Pondering for Friday, August 12, 2022

Daily Office Readings for Friday of Proper14: Year 2

Morning, Psalm 102; Evening, Psalm 107:1-32

Judges 14:20-15:20Acts 7:17-29;  John 4:43-54

“Jesus said to him, “Go; your son will live.” The man believed the word that Jesus spoke to him and started on his way.  As he was going down, his slaves met him and told him that his child was alive.  So he asked them the hour when he began to recover, and they said to him, “Yesterday at one in the afternoon the fever left him.”  The father realized that this was the hour when Jesus had said to him, “Your son will live.” So he himself believed, along with his whole household.  Now this was the second sign that Jesus did after coming from Judea to Galilee.” (John 4: 50 – 54)

Once again we see that Jesus does not have to be physically where the trouble or sickness is to fix the problem or heal the sick. All our Lord Jesus has to do is say the word, and it is done.

But let me also draw your attention to the fact that the man “believed” the word that Jesus spoke to him and started on his way.  As I have said many times before, believing is everything.  As I have studied the language and culture of antiquity, I find that the word trust is the more definitive word for what we have as the word believe. The man with the dying son “trusted” in our Lord Jesus. And so do I.

Notice that the word faith is not a word that any English Christian translation of the Bible uses in the Gospel according to John. Faith is a noun.  Faith is the word used in the Synoptic Gospels (Matthew, Mark and Luke).  John’s Gospel wants action.  Believing (or trusting) is a verb.  This again is why I crafted my own personal statement of faith.  Here it is (again):

“I Trust in the Creating Word through the Holy Spirit of the Incarnate Word, in whom we live and move and love and have our being, and to whom, we all must give an account.”

How would you sum up your faith, or just your outlook about life?  Try to write a simple sentence that says what you believe, or trust in.  My own creed does not replace our Prayer Book Nicene Creed, or Apostle’s Creed.  It is just a quick explanation of what I believe that can be said while standing on one foot, or in an elevator.  My faith statement has evolved as I have pondered over the years.  So might yours also, as you ponder anew what Christian life means to you.

Yesterday at my Cursillo Reunion group (4th Day),  I asked the question; “Give me one word that states what being a Christian means to you. I got “love” from one, and “diversity” from another.  My word is, “Servanthood.” We should all ask those we meet, “What can I do for you?”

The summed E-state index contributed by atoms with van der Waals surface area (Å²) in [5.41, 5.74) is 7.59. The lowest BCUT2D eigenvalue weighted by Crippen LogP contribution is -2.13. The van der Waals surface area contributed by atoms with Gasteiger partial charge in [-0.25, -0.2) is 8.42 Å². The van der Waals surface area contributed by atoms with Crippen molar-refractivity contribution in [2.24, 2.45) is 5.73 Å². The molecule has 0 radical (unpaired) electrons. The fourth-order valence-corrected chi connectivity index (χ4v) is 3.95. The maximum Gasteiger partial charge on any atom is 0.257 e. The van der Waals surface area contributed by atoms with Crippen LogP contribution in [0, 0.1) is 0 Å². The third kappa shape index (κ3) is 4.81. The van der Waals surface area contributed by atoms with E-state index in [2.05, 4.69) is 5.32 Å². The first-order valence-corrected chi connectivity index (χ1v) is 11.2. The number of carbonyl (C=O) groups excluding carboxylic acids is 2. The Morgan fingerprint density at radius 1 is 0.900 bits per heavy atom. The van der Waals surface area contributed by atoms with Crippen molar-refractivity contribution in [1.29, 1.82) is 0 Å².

Today we remember Florence Nightingale:

 “Florence Nightingale, whom we remember today, was born to a wealthy English family in Florence, Italy, on May 12, 1820. She was trained as a nurse in a hospital run by a Lutheran order of Deaconesses at Kaiserwerth (1851) and in 1853 became superintendent of a hospital for invalid women in London. In response to God’s call and animated by a spirit of service, in 1854 she volunteered for duty during the Crimean War and recruited 38 nurses to join her. With them she organized the first modern nursing service in the British field hospitals of Scutari and Balaclava.”  (Great Cloud of Witnesses for August 12)

 Like most mystics, Florence had a very prayerful side. In truth, she was an Anglican, and, as “An Anglican, she remained committed to a personal mystical religion, which sustained her through many years of poor health until her death in 1910. Until the end of her life, although her illness prevented her from leaving her home, she continued in frequent spiritual conversation with many prominent church leaders of the day, including the local parish priest, who regularly brought Communion to her. By the time of her death on August 13, 1910, her accomplishments and legacy were widely recognized, and she is honored throughout the world as the founder of the modern profession of nursing.”  (Great Cloud of Witnesses for August 12)

Florence Nightingale served the sick and distressed as our Lord Jesus would have us all to do.

Please keep Ukraine in your prayers. Let us serve Ukraine as best we can.

“Thus the heavens and the earth were finished, and all their multitude. And on the seventh day God finished the work that he had done, and he rested on the seventh day from all the work that he had done” (Genesis 2:1 and 2). So, for this evening and tomorrow day my friends, Shabbat Shalom. 

What is Shabbat? Intro to the Jewish Sabbath – YouTube

As we listen to what the Spirit is saying to us, let us live to love, to serve, and to teach, while pondering anew what the Almighty can do. John

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